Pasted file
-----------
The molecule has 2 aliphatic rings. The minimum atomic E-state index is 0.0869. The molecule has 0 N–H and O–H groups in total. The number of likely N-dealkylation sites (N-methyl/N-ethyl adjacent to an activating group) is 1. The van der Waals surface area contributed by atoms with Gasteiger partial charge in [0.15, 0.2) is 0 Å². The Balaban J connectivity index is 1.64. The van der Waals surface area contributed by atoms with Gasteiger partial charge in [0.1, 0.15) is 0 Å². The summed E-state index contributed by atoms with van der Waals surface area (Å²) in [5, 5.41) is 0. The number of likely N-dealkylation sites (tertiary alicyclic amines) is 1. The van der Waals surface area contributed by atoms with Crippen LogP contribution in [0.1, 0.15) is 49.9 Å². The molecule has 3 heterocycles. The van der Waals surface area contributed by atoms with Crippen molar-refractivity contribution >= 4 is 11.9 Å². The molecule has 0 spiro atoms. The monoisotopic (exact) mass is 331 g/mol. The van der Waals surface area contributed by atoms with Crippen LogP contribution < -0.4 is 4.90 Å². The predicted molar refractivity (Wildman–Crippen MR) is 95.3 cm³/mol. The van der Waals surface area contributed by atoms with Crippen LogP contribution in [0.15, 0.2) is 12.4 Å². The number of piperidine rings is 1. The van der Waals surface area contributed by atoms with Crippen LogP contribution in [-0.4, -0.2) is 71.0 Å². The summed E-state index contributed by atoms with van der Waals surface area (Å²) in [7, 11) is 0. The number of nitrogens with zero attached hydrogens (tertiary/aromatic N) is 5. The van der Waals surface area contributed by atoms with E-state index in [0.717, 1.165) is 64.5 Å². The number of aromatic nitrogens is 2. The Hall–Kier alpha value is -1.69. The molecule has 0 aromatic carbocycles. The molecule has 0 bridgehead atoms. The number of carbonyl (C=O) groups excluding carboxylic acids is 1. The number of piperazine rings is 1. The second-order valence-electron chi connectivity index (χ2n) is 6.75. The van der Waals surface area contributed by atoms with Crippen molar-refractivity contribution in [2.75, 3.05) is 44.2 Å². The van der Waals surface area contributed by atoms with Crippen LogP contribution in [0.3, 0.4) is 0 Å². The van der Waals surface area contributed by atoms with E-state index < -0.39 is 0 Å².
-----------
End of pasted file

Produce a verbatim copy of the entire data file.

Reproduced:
The molecule has 2 aliphatic rings. The minimum atomic E-state index is 0.0869. The molecule has 0 N–H and O–H groups in total. The number of likely N-dealkylation sites (N-methyl/N-ethyl adjacent to an activating group) is 1. The van der Waals surface area contributed by atoms with Gasteiger partial charge in [0.15, 0.2) is 0 Å². The Balaban J connectivity index is 1.64. The van der Waals surface area contributed by atoms with Gasteiger partial charge in [0.1, 0.15) is 0 Å². The summed E-state index contributed by atoms with van der Waals surface area (Å²) in [5, 5.41) is 0. The number of likely N-dealkylation sites (tertiary alicyclic amines) is 1. The van der Waals surface area contributed by atoms with Crippen LogP contribution in [0.1, 0.15) is 49.9 Å². The molecule has 3 heterocycles. The van der Waals surface area contributed by atoms with Crippen molar-refractivity contribution >= 4 is 11.9 Å². The molecule has 0 spiro atoms. The monoisotopic (exact) mass is 331 g/mol. The van der Waals surface area contributed by atoms with Crippen LogP contribution < -0.4 is 4.90 Å². The predicted molar refractivity (Wildman–Crippen MR) is 95.3 cm³/mol. The van der Waals surface area contributed by atoms with Crippen LogP contribution in [0.15, 0.2) is 12.4 Å². The number of piperidine rings is 1. The van der Waals surface area contributed by atoms with Crippen LogP contribution in [-0.4, -0.2) is 71.0 Å². The summed E-state index contributed by atoms with van der Waals surface area (Å²) in [7, 11) is 0. The number of nitrogens with zero attached hydrogens (tertiary/aromatic N) is 5. The van der Waals surface area contributed by atoms with E-state index in [0.717, 1.165) is 64.5 Å². The number of aromatic nitrogens is 2. The Hall–Kier alpha value is -1.69. The molecule has 0 aromatic carbocycles. The molecule has 0 bridgehead atoms. The number of carbonyl (C=O) groups excluding carboxylic acids is 1. The number of piperazine rings is 1. The second-order valence-electron chi connectivity index (χ2n) is 6.75. The van der Waals surface area contributed by atoms with Crippen molar-refractivity contribution in [2.75, 3.05) is 44.2 Å². The van der Waals surface area contributed by atoms with Crippen LogP contribution in [0.3, 0.4) is 0 Å². The van der Waals surface area contributed by atoms with E-state index < -0.39 is 0 Å².